مدل فعال سازی هنجار: اکتشاف توابع غرور پیش بینی شده و گناه در رفتار طرفدار محیط زیست
|کد مقاله||سال انتشار||مقاله انگلیسی||ترجمه فارسی||تعداد کلمات|
|20191||2013||13 صفحه PDF||سفارش دهید||محاسبه نشده|
Publisher : Elsevier - Science Direct (الزویر - ساینس دایرکت)
Journal : Journal of Economic Psychology, Volume 39, December 2013, Pages 141–153
The Norm Activation Model (NAM; Schwartz, 1977) is a vested model that explains altruistic and environmentally friendly behaviour. Although research states that anticipated pride and guilt are associated with the NAM, these associations are not yet fully understood. The current study provides an overview of the literature that refers to anticipated pride and guilt within the NAM. Moreover, we aim to increase our understanding of these associations through theoretical arguments and a study conducted in the Netherlands. We hypothesised that anticipated pride and guilt cause individuals to behave themselves in a manner that is in line with personal norms. This proposition regarding the self-regulatory function of anticipated pride and guilt was confirmed by our study; anticipated emotions mediate the effects of personal norms on behaviour. These associations remained after including the Theory of Planned Behaviour in the NAM, although in the integrated NAM–TPB model, anticipated emotions affected behaviour via behavioural intentions. Implications regarding these findings are discussed.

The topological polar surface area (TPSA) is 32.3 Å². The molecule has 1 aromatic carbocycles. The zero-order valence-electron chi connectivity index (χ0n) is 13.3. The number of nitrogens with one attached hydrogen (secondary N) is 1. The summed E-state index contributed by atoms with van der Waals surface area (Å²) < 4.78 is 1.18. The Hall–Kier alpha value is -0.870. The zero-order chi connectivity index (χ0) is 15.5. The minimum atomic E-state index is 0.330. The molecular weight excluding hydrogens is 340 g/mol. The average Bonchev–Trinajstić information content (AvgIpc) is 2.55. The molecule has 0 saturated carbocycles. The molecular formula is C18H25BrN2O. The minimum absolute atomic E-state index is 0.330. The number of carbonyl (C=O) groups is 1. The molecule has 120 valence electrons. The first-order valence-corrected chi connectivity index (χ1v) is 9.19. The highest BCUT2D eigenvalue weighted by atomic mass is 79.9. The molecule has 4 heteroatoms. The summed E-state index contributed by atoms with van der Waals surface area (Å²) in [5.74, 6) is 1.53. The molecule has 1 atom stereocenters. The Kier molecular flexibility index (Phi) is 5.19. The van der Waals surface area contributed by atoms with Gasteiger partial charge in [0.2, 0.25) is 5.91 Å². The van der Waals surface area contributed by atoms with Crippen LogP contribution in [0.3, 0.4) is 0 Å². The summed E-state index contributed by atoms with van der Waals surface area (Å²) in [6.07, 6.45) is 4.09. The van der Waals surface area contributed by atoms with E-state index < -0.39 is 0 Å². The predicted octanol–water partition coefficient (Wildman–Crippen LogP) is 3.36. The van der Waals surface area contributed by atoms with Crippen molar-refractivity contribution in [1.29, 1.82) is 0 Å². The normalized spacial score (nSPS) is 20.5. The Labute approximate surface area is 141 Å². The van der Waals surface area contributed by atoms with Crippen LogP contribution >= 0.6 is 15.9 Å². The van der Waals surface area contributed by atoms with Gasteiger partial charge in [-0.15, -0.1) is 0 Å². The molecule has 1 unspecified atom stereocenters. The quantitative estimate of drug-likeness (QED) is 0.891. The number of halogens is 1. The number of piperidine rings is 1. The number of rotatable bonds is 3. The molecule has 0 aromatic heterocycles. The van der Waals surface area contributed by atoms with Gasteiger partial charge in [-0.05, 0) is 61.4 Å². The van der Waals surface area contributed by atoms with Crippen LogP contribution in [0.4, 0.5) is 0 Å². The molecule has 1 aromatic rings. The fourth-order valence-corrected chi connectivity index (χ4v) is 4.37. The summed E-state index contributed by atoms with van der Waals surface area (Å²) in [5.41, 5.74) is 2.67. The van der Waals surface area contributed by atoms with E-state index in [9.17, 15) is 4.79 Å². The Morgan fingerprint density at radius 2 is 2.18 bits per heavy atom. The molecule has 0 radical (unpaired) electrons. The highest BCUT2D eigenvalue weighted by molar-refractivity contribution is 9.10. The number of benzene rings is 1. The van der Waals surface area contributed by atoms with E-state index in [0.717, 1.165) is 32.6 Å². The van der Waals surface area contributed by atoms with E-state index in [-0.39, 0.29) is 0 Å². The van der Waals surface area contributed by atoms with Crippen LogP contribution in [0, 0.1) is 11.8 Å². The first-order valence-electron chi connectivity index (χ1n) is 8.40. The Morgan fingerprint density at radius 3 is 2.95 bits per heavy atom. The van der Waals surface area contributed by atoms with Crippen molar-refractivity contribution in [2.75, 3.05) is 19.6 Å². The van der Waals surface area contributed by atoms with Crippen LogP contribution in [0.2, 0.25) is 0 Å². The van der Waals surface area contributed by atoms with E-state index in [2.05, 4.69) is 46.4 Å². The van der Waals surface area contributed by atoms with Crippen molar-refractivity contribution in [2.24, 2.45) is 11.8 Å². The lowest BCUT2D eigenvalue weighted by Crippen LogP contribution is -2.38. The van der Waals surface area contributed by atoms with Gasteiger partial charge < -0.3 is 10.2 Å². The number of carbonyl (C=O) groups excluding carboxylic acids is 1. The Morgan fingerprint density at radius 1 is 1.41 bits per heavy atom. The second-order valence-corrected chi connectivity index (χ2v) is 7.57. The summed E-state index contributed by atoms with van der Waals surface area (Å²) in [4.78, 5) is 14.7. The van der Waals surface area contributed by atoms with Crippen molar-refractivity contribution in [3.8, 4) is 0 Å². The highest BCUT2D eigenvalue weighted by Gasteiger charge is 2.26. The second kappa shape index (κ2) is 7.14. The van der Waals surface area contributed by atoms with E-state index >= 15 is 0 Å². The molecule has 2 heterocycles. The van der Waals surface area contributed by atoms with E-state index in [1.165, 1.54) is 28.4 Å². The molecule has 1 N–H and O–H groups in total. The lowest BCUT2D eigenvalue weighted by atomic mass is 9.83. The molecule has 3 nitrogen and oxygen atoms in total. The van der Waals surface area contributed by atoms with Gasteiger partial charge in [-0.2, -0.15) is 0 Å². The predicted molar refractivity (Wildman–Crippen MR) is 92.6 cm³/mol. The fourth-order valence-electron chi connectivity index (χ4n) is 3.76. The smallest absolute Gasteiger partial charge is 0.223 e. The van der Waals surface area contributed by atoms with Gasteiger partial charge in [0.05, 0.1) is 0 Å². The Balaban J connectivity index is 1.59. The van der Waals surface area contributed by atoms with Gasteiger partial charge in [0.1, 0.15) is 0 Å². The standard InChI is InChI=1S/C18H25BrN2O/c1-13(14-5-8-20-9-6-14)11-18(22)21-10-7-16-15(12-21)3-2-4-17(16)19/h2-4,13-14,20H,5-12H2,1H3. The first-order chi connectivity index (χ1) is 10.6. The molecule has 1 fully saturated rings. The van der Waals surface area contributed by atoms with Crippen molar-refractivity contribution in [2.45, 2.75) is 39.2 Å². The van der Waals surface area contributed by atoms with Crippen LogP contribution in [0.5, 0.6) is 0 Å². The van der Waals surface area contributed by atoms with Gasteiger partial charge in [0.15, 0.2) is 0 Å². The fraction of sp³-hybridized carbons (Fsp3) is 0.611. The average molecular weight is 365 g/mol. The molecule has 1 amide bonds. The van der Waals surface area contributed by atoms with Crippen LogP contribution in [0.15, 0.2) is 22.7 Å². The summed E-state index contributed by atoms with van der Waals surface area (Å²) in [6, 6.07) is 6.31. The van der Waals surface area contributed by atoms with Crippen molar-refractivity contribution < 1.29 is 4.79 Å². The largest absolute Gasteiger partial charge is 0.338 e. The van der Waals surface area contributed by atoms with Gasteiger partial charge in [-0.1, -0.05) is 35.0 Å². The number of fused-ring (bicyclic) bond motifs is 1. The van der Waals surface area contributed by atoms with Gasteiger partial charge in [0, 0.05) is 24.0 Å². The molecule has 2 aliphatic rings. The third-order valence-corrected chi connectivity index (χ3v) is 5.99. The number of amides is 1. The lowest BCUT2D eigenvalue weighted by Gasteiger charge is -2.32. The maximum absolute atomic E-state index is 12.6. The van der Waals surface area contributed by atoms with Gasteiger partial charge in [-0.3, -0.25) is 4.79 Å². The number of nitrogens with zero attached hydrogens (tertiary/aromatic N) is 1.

Western societies face increasing environmental problems, such as climate change and environmental, water and air pollution. Although it can be safely assumed that most people prefer to have a clean and healthy environment, there are temptations to act in environmentally unfriendly ways (e.g., wasting energy and littering). Because these environmental issues are associated with individual lifestyles (Carlsson-Kanayma, 1998), it is important to understand people’s decision-making processes regarding consumption behaviours related to the environment. This paper aims to contribute to this understanding by assessing the role of anticipated pride and guilt within the Norm Activation Model (NAM) (Schwartz, 1977). Previous research underscores the importance of activated personal norms for understanding people’s pro-environmental behaviour (e.g., Thøgersen, 2006). Several studies (e.g., Schwartz, 1977 and Thøgersen, 2009) have proposed that anticipated pride and guilt are associated with personal norms within the NAM; however, this research specifies the relationship between anticipated emotions and personal norms in different ways. Because these proposed associations are rarely tested, it remains unknown precisely how these anticipated emotions are related to personal norms and behaviours within the NAM. The present study contributes to the understanding of the influence of anticipated emotions on norm activation and individual decision making. We provide an overview of the existing literature and formulate and test a proposition regarding the function of anticipated emotions within the NAM. Moreover, a stream of research integrates the NAM with the Theory of Planned Behaviour (TPB). The current study therefore also explores how anticipated pride and guilt relate to personal norms and behaviour within the integrated NAM–TPB model. To summarise, we aim to provide an overview of the different ways in which the association between anticipated emotions and the NAM is specified by previous studies. Moreover, we aim to clarify how anticipated pride and guilt are related to the NAM theoretically and in an empirical study.